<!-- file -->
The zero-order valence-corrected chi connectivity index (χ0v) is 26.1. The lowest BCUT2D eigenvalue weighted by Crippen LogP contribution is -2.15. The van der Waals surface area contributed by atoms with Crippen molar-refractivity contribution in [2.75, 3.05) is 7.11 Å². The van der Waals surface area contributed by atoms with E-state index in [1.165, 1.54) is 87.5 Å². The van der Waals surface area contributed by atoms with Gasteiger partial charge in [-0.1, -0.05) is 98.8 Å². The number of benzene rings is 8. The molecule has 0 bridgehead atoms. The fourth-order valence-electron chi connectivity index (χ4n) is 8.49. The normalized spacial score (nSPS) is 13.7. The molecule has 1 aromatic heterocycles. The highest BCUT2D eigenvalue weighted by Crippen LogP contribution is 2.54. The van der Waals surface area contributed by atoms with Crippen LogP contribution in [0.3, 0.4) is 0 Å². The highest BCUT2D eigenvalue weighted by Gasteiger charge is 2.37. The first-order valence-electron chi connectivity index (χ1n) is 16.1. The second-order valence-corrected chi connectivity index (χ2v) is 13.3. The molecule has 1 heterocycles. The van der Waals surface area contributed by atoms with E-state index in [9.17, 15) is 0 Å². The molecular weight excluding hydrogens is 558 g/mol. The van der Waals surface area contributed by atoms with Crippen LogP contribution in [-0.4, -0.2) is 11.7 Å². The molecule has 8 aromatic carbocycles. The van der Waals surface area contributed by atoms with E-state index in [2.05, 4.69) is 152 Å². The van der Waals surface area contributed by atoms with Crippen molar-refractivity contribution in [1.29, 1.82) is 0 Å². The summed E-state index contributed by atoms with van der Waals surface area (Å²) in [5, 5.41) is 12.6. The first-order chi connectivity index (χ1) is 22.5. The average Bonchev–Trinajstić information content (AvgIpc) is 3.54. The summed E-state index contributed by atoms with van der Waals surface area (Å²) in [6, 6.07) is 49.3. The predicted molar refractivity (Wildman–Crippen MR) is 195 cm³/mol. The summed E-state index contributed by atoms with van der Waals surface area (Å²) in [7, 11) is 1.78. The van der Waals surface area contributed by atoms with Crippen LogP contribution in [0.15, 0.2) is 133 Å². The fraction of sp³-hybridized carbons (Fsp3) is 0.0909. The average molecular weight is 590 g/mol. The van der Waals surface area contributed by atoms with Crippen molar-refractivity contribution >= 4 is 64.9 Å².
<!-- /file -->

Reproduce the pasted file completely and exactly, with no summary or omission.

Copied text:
The zero-order valence-corrected chi connectivity index (χ0v) is 26.1. The lowest BCUT2D eigenvalue weighted by Crippen LogP contribution is -2.15. The van der Waals surface area contributed by atoms with Crippen molar-refractivity contribution in [2.75, 3.05) is 7.11 Å². The van der Waals surface area contributed by atoms with E-state index in [1.165, 1.54) is 87.5 Å². The van der Waals surface area contributed by atoms with Gasteiger partial charge in [-0.1, -0.05) is 98.8 Å². The number of benzene rings is 8. The molecule has 0 bridgehead atoms. The fourth-order valence-electron chi connectivity index (χ4n) is 8.49. The normalized spacial score (nSPS) is 13.7. The molecule has 1 aromatic heterocycles. The highest BCUT2D eigenvalue weighted by Crippen LogP contribution is 2.54. The van der Waals surface area contributed by atoms with Crippen LogP contribution in [0.3, 0.4) is 0 Å². The highest BCUT2D eigenvalue weighted by Gasteiger charge is 2.37. The first-order valence-electron chi connectivity index (χ1n) is 16.1. The second-order valence-corrected chi connectivity index (χ2v) is 13.3. The molecule has 1 heterocycles. The van der Waals surface area contributed by atoms with E-state index in [9.17, 15) is 0 Å². The molecular weight excluding hydrogens is 558 g/mol. The van der Waals surface area contributed by atoms with Crippen LogP contribution in [-0.4, -0.2) is 11.7 Å². The molecule has 8 aromatic carbocycles. The van der Waals surface area contributed by atoms with E-state index in [2.05, 4.69) is 152 Å². The van der Waals surface area contributed by atoms with Crippen molar-refractivity contribution in [1.29, 1.82) is 0 Å². The summed E-state index contributed by atoms with van der Waals surface area (Å²) in [5, 5.41) is 12.6. The first-order chi connectivity index (χ1) is 22.5. The average Bonchev–Trinajstić information content (AvgIpc) is 3.54. The summed E-state index contributed by atoms with van der Waals surface area (Å²) in [6, 6.07) is 49.3. The predicted molar refractivity (Wildman–Crippen MR) is 195 cm³/mol. The summed E-state index contributed by atoms with van der Waals surface area (Å²) in [7, 11) is 1.78. The van der Waals surface area contributed by atoms with Crippen LogP contribution in [0.15, 0.2) is 133 Å². The fraction of sp³-hybridized carbons (Fsp3) is 0.0909. The average molecular weight is 590 g/mol. The van der Waals surface area contributed by atoms with Crippen molar-refractivity contribution >= 4 is 64.9 Å².